Blog - Insight into LD


In my last post I discussed a common occurrence at home – using items that belong to someone else without asking. Sometimes the guilty party cannot discriminate her toothbrush from that of a sibling – maybe the child does not remember the color of her toothbrush. Or, she just wasn’t paying attention.  Last week’s post offered strategies that adults can put into place to help the child recognize her belongings.


A common source of discord at home is “sharing” without asking. Children in general, engage in this behavior, but it may persist for a longer time for children with LD or ADHD. Difficulty with self-monitoring or self-awareness contributes to a lack of recognition that a behavior is not acceptable. By that, I mean your child is running late for school (not an uncommon occurrence).


A parent recently asked me how to help a child with LD and ADHD see how her behavior affects other people. This awareness did not seem to come naturally to their child. In the literature on child development, this is referred to as “Self Awareness.” In the area of Executive Function, this skill is labeled “Self Monitoring.” We can begin by looking at typical scenarios at home.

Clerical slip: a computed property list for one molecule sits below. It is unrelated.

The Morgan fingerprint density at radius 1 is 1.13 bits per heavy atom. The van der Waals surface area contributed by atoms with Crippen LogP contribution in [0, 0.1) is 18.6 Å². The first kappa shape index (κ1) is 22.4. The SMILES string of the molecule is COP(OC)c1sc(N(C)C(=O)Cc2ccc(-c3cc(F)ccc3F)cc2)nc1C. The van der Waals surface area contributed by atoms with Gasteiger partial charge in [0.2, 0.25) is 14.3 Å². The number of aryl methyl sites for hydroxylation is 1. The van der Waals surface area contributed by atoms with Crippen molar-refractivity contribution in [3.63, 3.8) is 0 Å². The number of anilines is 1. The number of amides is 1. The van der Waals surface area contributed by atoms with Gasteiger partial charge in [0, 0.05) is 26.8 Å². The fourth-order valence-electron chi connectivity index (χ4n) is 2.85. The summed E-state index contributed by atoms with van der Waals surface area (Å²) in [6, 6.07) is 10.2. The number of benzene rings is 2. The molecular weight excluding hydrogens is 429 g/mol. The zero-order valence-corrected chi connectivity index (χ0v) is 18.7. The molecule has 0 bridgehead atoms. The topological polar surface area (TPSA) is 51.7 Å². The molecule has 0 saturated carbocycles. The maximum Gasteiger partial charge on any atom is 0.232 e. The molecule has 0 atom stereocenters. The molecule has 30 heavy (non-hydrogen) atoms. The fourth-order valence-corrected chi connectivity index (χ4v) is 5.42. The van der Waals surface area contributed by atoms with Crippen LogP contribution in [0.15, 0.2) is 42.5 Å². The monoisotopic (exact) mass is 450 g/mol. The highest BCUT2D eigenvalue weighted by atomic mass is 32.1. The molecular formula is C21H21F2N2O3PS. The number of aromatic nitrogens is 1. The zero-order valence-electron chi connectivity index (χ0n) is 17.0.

blog 16.3.2Recently, following a program on ADHD at Springer School and Center, a parent shared the above remark. When you feel like a Drill Sergeant in the Marine Corps instead of a nurturing, loving Mom or Dad, it can be frustrating. Your dreams of what the future would be like with a family did not include seeing yourself yelling, nagging or “barking.” You probably pictured yourself being patient, smiling and speaking in a cheerful voice.


blog 16.2.24Family Cohesion—Whether values are shared or discordant in the family and whether family members enjoy spending time with each other, have an optimistic view of the future, have loyalty toward each other, and have the feeling of mutual appreciation and support.


blog 16.2.17Social Competence—Levels of social warmth and flexibility, ability to establish friendships, and the positive use of humor.

Social Resources—Availability of social support, whether they have a confidante outside the family, and whether they may turn to someone outside the family for help if needed.


blog 16.2.10Structured Style—The preference of having and following routines and being organized, and the preference of setting clear goals and plans before undertaking activities.


blog 16.2.3Personal Competence—Confidence in their own abilities and judgments, self-efficacy and realistic expectations.


blog 16.1.27The term “resilience” is all over the news when talking about business, relationships, and especially in education. What exactly is resilience and is it trainable?


blog 16.1.21When the phone rings in my office, I am excited to pick it up and answer questions that parents might have about their child. Often, they are calling to inquire about admissions to Springer School and Center. “What is the first step in the admissions process?”